It seems that there is a requirement of being
an outdoors writer: You can't be one until you
pen one of those, "What fishing means to me,"
Practically all of what I write about fishing - from
the serious and contemplative to the misadventures
and fiascoes - essentially answers this question.
However, I do not want to be considered derelict
in my duties.
I sat down and thought about how I'd like to express
myself on the subject. Of course, it's nearly impossible
not to desire to imitate Robert Traver's wonderful
"Testament of a Fisherman." Imitation is, after all,
the sincerest form of flattery. But if I'm going to
earn my wings, I have to be original.
Perhaps I never really considered the question,
"What fishing means to me," since fishing has
always been an integral part of my life, save
for a decade or so which was perhaps the darkest
part of my existence thus far. I have fished since
I can remember such things, and considering a life
of not fishing leaves me despondent and melancholy.
It would be tempting to use McManus' wonderful line,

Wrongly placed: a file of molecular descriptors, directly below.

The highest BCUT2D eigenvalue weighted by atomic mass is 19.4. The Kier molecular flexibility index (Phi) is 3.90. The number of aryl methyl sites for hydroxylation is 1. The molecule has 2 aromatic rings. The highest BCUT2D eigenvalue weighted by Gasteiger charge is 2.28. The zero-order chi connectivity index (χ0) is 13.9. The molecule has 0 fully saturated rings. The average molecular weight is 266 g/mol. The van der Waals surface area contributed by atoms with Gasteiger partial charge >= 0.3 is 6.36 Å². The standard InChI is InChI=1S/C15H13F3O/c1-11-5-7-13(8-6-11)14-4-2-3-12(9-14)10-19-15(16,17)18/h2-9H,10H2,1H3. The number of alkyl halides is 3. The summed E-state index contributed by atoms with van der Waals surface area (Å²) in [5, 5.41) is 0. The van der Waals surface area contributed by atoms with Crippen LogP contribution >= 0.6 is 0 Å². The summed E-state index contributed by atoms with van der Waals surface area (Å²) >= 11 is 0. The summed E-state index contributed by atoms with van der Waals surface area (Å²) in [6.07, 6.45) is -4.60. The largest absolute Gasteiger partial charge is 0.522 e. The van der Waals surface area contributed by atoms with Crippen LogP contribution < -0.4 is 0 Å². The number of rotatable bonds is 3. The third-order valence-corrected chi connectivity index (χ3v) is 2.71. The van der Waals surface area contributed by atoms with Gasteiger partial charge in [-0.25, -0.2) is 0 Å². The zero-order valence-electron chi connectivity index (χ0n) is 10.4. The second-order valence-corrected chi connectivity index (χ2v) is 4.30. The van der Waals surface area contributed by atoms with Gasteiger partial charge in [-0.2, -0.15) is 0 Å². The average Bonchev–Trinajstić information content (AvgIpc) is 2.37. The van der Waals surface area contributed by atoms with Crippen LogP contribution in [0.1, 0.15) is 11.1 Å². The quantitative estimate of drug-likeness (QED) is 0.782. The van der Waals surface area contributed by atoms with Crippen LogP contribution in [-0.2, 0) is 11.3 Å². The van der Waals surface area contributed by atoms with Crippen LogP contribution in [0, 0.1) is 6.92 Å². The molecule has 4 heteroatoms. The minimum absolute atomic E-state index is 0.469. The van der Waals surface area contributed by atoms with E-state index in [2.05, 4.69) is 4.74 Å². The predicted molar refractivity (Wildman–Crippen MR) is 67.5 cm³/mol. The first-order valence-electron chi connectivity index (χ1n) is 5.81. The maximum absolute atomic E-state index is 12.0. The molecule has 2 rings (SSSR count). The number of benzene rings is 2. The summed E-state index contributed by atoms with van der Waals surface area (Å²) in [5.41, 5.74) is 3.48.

"I fish, therefore I am," and though it might be true,
plagiarism does not get us into heaven.
When my father passed away, my spiritual brother,
who dad adopted in the Indian way upon meeting at
a gathering of indigenous nations somewhere, gave
us a story to add to our memories of the old man.
He said that dad reminded him of his natural father,
and he imagined that there was a meeting taking place
in heaven that day.
"Thanks for taking care of that boy all these years,"
the one would say.
"No problem," replies the other. "How's the fishing?"
Perhaps a truer testament to a fisherman even
than Traver. I think, often, about Nick Stouff,
because I am fishing the same waters we fished
together all our lives.
When I cast into those waters, there is an optical
illusion that makes the line seem to jut off at an
unnatural angle from its intersection with the
surface. Below the surface of those waters, waters
my people have touched for eight thousand years,
I can imagine, then, that where my line suddenly
lances off oddly, unnaturally, it is passing a gate,
a door, into a world gone by. Beneath the bright
sun and cool breeze, my line is connecting me with
eight millennia of ancestors and stories.
There is a row of old cypress pilings running across
the cove which was once the central religious center
of our entire nation. Dad warned me about them every
time we passed that way. "Got to watch out for those
pilings," he always said. "You can't see 'em, but
they'll take the bottom out of the boat."
Last year, when the water was extremely low, the row
of pilings was visible for the first time in my memory.